Owachomo is a stunning example of the forces of erosion. The bridge, just 9-ft. thick, is the most fragile and elegant of the monument’s three spans. It is also the smallest, with a height of 106-ft. and a span of 180-ft., and commonly through to be the oldest.
Owachomo to Kachina Bridge
Distance from Trailhead: 5.7 miles (one way)
Ending/Highest Elevation: 5,650-ft.
Elevation Gain: -560-ft.
Cross beneath the Owachomo Bridge and find the signed trail heading right (southwest) down Armstrong Canyon toward Kachina and Sipapu Bridges. Initially the cairned trail travels along slickrock ledges to the east of the wash but soon drops into the wash. During the course of the hike the trail along the canyon bottom will weave between the wash and it adjacent benches to circumvent obstacles in the wash and detour around pouroffs.
The canyon’s beautiful sandstone walls are stained with desert varnish. Juniper, pinion pine, sagebrush and desert scrub grow along the canyon’s floor and the ledges protruding from the sandstone walls. Cottonwoods, oaks, willows and grasses make an appearance in the wetter sections of the drainage.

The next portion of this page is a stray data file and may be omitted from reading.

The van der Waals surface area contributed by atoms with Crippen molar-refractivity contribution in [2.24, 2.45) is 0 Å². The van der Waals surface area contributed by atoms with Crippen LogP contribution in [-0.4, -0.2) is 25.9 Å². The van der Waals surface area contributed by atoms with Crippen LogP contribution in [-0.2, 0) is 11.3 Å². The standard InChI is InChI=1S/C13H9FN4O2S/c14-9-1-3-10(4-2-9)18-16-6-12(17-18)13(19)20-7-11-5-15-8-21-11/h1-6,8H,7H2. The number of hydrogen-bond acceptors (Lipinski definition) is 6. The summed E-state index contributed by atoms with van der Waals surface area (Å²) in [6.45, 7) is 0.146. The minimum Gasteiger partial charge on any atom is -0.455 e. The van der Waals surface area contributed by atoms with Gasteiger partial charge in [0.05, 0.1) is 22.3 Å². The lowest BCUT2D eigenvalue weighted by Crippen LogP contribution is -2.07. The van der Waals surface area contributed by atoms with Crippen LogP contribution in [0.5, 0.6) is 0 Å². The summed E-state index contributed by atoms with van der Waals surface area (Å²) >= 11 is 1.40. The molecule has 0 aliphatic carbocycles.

Follow the trail as it echoes the canyon’s serpentine course. At 4.4 miles, look for a ruin nestled in an alcove along the canyon’s western wall. Soon the route passes an east trending side canyon and bends to the west, where a long meander travels around a gooseneck. As the canyon bends back to the east, the trail climbs a slickrock ledge along the south side of the canyon that bypasses a narrow pouroff and plunge pool at 5.3 miles.